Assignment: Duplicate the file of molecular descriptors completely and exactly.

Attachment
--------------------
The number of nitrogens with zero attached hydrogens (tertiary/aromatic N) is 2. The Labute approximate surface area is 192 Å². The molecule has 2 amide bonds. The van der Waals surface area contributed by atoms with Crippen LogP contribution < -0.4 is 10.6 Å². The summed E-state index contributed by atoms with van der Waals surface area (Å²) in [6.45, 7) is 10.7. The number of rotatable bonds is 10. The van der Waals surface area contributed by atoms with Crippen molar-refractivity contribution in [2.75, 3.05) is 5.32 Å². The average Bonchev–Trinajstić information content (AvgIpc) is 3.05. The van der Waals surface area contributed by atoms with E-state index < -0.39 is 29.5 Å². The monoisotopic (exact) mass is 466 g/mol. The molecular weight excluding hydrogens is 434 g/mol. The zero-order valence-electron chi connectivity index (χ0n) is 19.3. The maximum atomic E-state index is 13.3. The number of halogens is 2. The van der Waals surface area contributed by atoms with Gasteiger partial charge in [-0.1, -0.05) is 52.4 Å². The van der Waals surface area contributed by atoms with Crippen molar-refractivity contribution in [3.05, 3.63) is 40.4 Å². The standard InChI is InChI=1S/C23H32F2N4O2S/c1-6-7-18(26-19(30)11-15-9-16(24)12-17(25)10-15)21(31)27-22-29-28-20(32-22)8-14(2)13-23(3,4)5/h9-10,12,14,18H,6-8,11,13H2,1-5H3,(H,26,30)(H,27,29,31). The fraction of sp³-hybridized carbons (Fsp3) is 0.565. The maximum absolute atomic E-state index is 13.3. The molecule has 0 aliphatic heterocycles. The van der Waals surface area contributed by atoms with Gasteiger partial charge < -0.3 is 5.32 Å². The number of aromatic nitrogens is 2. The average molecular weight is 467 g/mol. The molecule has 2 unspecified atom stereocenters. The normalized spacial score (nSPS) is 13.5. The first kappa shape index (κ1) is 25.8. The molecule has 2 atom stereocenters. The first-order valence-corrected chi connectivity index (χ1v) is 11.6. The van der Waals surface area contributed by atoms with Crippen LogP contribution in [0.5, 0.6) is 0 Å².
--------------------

The number of nitrogens with zero attached hydrogens (tertiary/aromatic N) is 2. The Labute approximate surface area is 192 Å². The molecule has 2 amide bonds. The van der Waals surface area contributed by atoms with Crippen LogP contribution < -0.4 is 10.6 Å². The summed E-state index contributed by atoms with van der Waals surface area (Å²) in [6.45, 7) is 10.7. The number of rotatable bonds is 10. The van der Waals surface area contributed by atoms with Crippen molar-refractivity contribution in [2.75, 3.05) is 5.32 Å². The average Bonchev–Trinajstić information content (AvgIpc) is 3.05. The van der Waals surface area contributed by atoms with E-state index < -0.39 is 29.5 Å². The monoisotopic (exact) mass is 466 g/mol. The molecular weight excluding hydrogens is 434 g/mol. The zero-order valence-electron chi connectivity index (χ0n) is 19.3. The maximum atomic E-state index is 13.3. The number of halogens is 2. The van der Waals surface area contributed by atoms with Gasteiger partial charge in [-0.1, -0.05) is 52.4 Å². The van der Waals surface area contributed by atoms with Crippen molar-refractivity contribution in [3.05, 3.63) is 40.4 Å². The standard InChI is InChI=1S/C23H32F2N4O2S/c1-6-7-18(26-19(30)11-15-9-16(24)12-17(25)10-15)21(31)27-22-29-28-20(32-22)8-14(2)13-23(3,4)5/h9-10,12,14,18H,6-8,11,13H2,1-5H3,(H,26,30)(H,27,29,31). The fraction of sp³-hybridized carbons (Fsp3) is 0.565. The maximum absolute atomic E-state index is 13.3. The molecule has 0 aliphatic heterocycles. The van der Waals surface area contributed by atoms with Gasteiger partial charge < -0.3 is 5.32 Å². The number of aromatic nitrogens is 2. The average molecular weight is 467 g/mol. The molecule has 2 unspecified atom stereocenters. The normalized spacial score (nSPS) is 13.5. The first kappa shape index (κ1) is 25.8. The molecule has 2 atom stereocenters. The first-order valence-corrected chi connectivity index (χ1v) is 11.6. The van der Waals surface area contributed by atoms with Crippen LogP contribution in [0.5, 0.6) is 0 Å².